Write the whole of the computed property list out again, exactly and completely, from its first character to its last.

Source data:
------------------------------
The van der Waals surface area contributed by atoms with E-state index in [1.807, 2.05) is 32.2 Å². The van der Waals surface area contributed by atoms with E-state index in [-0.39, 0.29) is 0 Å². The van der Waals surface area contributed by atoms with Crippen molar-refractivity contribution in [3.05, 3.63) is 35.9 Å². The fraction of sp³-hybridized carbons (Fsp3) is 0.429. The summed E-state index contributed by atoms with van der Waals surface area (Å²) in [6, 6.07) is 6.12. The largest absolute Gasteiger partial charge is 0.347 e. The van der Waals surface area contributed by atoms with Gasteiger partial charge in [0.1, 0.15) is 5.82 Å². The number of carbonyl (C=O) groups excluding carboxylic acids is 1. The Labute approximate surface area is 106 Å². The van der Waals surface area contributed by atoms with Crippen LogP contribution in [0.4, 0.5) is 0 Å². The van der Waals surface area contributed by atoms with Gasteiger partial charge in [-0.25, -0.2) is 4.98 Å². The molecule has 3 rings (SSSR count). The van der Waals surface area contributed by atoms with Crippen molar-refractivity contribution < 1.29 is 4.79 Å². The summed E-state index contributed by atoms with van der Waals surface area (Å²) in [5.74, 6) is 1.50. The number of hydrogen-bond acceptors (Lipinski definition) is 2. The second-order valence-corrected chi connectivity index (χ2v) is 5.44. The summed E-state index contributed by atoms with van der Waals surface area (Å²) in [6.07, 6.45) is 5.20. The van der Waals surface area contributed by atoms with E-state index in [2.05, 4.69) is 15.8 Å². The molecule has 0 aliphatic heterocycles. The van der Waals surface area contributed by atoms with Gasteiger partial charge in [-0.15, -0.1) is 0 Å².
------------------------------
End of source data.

The van der Waals surface area contributed by atoms with E-state index in [1.807, 2.05) is 32.2 Å². The van der Waals surface area contributed by atoms with E-state index in [-0.39, 0.29) is 0 Å². The van der Waals surface area contributed by atoms with Crippen molar-refractivity contribution in [3.05, 3.63) is 35.9 Å². The fraction of sp³-hybridized carbons (Fsp3) is 0.429. The summed E-state index contributed by atoms with van der Waals surface area (Å²) in [6, 6.07) is 6.12. The largest absolute Gasteiger partial charge is 0.347 e. The van der Waals surface area contributed by atoms with Gasteiger partial charge in [0.1, 0.15) is 5.82 Å². The number of carbonyl (C=O) groups excluding carboxylic acids is 1. The Labute approximate surface area is 106 Å². The van der Waals surface area contributed by atoms with Crippen LogP contribution in [0.4, 0.5) is 0 Å². The van der Waals surface area contributed by atoms with Gasteiger partial charge in [-0.25, -0.2) is 4.98 Å². The molecule has 3 rings (SSSR count). The van der Waals surface area contributed by atoms with Crippen molar-refractivity contribution < 1.29 is 4.79 Å². The summed E-state index contributed by atoms with van der Waals surface area (Å²) in [5.74, 6) is 1.50. The number of hydrogen-bond acceptors (Lipinski definition) is 2. The second-order valence-corrected chi connectivity index (χ2v) is 5.44. The summed E-state index contributed by atoms with van der Waals surface area (Å²) in [6.07, 6.45) is 5.20. The van der Waals surface area contributed by atoms with E-state index in [2.05, 4.69) is 15.8 Å². The molecule has 0 aliphatic heterocycles. The van der Waals surface area contributed by atoms with Gasteiger partial charge in [-0.15, -0.1) is 0 Å².